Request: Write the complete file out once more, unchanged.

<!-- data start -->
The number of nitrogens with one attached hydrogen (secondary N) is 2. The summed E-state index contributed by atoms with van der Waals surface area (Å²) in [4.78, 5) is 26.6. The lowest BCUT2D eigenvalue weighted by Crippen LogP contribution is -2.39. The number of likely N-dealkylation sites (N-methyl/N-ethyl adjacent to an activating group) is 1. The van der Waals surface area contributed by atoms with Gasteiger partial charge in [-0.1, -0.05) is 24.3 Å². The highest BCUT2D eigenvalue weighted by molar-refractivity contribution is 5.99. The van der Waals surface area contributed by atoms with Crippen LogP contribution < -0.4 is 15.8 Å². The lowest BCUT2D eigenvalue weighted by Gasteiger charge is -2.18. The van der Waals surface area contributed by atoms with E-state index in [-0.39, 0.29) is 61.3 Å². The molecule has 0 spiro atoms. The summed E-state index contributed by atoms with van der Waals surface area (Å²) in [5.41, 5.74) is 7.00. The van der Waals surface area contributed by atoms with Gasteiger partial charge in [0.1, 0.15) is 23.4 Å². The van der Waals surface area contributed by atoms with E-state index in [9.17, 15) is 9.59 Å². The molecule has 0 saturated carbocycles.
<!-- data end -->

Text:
The number of nitrogens with one attached hydrogen (secondary N) is 2. The summed E-state index contributed by atoms with van der Waals surface area (Å²) in [4.78, 5) is 26.6. The lowest BCUT2D eigenvalue weighted by Crippen LogP contribution is -2.39. The number of likely N-dealkylation sites (N-methyl/N-ethyl adjacent to an activating group) is 1. The van der Waals surface area contributed by atoms with Gasteiger partial charge in [-0.1, -0.05) is 24.3 Å². The highest BCUT2D eigenvalue weighted by molar-refractivity contribution is 5.99. The van der Waals surface area contributed by atoms with Crippen LogP contribution < -0.4 is 15.8 Å². The lowest BCUT2D eigenvalue weighted by Gasteiger charge is -2.18. The van der Waals surface area contributed by atoms with E-state index in [-0.39, 0.29) is 61.3 Å². The molecule has 0 spiro atoms. The summed E-state index contributed by atoms with van der Waals surface area (Å²) in [5.41, 5.74) is 7.00. The van der Waals surface area contributed by atoms with Gasteiger partial charge in [0.1, 0.15) is 23.4 Å². The van der Waals surface area contributed by atoms with E-state index in [9.17, 15) is 9.59 Å². The molecule has 0 saturated carbocycles.